Costuming is one of the most crucial elements of cinema. However, costumes are often an afterthought for the amateur filmmaker. Understanding how to costume your characters is one of the most powerful tools in filmmaking.

Costumes communicate the details of a character’s personality to the audience and help actors transform into new and believable people on screen. Costuming is an important device in furthering the authenticity of your characters; the audience should believe every person in the story has a life before the movie begins.

There are many things to consider when making creative costuming decisions. Here are a few key questions to help guide you:

  1. What time period does your story take place in?

    Whether it be set in the 1800s or the 1990s, making sure your costumes are accurate to the era can be the difference between a believable and non-believable film. Your job as a filmmaker is to immerse the audience into the world of your story. Study the era your film takes place in and find out who was wearing what at that point. Be as ACCURATE as possible. 

  2. Does the texture match the character?

    Most people don’t wear brand new clothes every day; is your character the exception? Whether you’re going to rent, buy, or borrow the costume, make sure it looks and feels like items of clothing that your character truly owns. Is it worn out and soft? Is it stiff and well-kept? Is it obvious they wear this often? Where does your character shop and what can your character afford? Wardrobe is an integral part to your film’s visual language, so consider what your costuming says about your character.

  3. What is the color scheme of your film and how can your costuming enhance that? 

    1. Color can inform your character’s relationship with self. Color can reflect your character’s mood, outlook on life, inner turmoil, and self-perception. Equally so, color can also contrast these ideas. Does your character want to present themselves in a way that opposes how they truly feel? For example: Say your character is in mourning. If they’re trying to conceal their grief, they might choose to wear something bright and colorful to support an illusion of happiness. 
    2. Color can also inform your character’s relationship with the outside world. Is your character in sync with the people and environment around them? Or is your character on a different page from everything around them? If your world is filled with blues, is your character in red?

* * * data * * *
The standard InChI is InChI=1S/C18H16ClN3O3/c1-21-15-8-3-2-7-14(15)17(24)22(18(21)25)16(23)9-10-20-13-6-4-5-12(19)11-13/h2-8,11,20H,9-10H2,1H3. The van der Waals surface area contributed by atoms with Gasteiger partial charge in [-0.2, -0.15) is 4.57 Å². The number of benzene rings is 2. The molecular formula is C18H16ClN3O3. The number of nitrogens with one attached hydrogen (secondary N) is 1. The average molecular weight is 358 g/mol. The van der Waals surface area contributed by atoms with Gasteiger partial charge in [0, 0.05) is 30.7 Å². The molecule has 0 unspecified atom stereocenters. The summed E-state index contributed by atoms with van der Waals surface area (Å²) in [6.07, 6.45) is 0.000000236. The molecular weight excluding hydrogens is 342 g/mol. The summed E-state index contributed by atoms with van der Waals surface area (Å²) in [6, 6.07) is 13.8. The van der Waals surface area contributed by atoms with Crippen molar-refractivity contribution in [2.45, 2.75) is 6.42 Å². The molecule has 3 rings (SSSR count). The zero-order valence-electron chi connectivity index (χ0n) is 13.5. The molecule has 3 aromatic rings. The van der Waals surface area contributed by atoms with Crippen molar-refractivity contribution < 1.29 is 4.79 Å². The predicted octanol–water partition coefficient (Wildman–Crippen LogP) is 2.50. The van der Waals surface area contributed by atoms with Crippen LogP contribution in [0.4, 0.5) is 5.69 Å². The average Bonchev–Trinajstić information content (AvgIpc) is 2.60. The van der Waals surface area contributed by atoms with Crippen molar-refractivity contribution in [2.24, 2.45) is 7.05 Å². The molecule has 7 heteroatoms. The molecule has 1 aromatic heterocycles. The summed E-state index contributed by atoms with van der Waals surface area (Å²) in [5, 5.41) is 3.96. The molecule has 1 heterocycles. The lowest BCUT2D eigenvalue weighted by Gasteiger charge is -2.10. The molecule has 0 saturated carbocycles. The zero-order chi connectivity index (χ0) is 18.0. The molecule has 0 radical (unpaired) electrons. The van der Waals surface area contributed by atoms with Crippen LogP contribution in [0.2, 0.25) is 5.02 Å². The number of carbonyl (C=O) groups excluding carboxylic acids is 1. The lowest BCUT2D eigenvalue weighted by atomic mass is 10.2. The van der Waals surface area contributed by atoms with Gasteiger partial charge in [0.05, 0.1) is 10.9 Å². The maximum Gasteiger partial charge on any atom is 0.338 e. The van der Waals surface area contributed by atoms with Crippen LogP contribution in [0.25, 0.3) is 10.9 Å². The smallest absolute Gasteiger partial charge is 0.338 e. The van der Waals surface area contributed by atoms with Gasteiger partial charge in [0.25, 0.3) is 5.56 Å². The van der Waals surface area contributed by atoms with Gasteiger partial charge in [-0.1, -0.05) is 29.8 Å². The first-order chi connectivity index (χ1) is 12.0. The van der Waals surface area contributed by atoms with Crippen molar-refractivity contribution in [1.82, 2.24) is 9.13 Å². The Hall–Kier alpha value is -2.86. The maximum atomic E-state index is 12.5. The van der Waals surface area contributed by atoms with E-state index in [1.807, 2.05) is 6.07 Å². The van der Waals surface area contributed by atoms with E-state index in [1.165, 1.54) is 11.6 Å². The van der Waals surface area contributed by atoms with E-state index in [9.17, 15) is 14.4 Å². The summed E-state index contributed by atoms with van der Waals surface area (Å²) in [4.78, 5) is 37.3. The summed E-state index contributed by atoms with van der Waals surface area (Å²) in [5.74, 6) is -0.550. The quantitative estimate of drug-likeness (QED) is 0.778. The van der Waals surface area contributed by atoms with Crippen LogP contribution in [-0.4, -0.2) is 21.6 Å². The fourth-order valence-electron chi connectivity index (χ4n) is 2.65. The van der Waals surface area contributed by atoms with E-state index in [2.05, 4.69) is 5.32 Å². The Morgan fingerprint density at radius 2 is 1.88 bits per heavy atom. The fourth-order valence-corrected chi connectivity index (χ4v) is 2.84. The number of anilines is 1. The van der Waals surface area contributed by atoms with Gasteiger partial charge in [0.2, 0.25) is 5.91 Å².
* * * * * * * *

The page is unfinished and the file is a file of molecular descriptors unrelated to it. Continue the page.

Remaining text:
3. Color can also be useful to differentiate between good and evil, Protagonist vs. Antagonist, real vs. fake, natural vs. commercial. What subtext can colors create in your film? 


  • What is my costume budget?
  • Do I want/need a dedicated costumer for my film? Do I personally have the time to give my costumes full attention?
  • Do I need my actors’ measurements? If yes, don’t trust them to know their own measurements. Measure them.
  • Do I need to do closet pulls? (A “closet pull” is when you use the actor’s own clothing, more information on this is detailed below.) If yes, will my closet pulls be in person or over Zoom?
  • Does my set need a changing area for my actors? (If your actor is changing, the answer to this question is “yes.”) 
  • Do I need a costumer’s staging area? If yes, does it need costume racks and power for ironing/steaming?
  • Do I need laundry and dry cleaning between production days?
  • Am I doing any blood, dirt, or aging FX on costumes? If yes, do I need duplicates of any costume piece? 
  • Save all your receipts. You’ll need them for calculating your budget and returning items after production.
  • Know the return policies for your purchases. You may be able to return items for a refund after you wrap production. Make notes about what came from where.
  • Take photos of everything.


  • Never let your actors eat lunch or smoke in costume.
  • Never let your actors wear their costumes home. They will forget to bring them back to set. Bet on it.
  • If your actor has a costume concern, listen to them. Often, inexperienced actors feel vulnerable wearing clothes that are not their own. This is normal. Take them aside and convince them that they look fabulous on the monitor.
  • If your actor says they have difficulty moving, breathing, or otherwise getting into character while in costume, stop the take or rehearsal. Address their concerns and find a solution.
  • Take photos of your actors in costume. They’re fun to have and can be useful when you build a costume portfolio.

Post Production

  • Before you return rented costumes, check for spots or grime. A little spot cleaning can save you a hefty cleaning fee.
  • Is there any costume worth keeping? Should you start building a costume closet for future use?
  • Keep your receipts so you can return items that didn’t fit, you didn’t use, or just want a refund on.
  • Store credit can come in handy for your next show!

Closet Pulls

If you do not have the budget to rent or buy costumes, you can do what is called a “closet pull.” This simply means your actors pull items from their personal wardrobe and then you create a costume from what they already own. This is useful because the items already fit your actor and are free to use, though you are limited to what they own.

A closet pull can take place in person or remotely over video, but generally follows the same format, creating looks from items already on hand. However you do your closet pull, make sure to see your actors actually wearing the look before you make decisions, don’t trust a garment on a hanger. Take photos or screen grabs. Be creative and don’t forget to use accessories. Make it work!

Costume Rentals and Resources

The Goodwill at Manchester and 77th Street.
Western Costume
Sony Pictures Costume Rentals
Warner Bros. Costume Rentals
Universal Studios Costume Rentals
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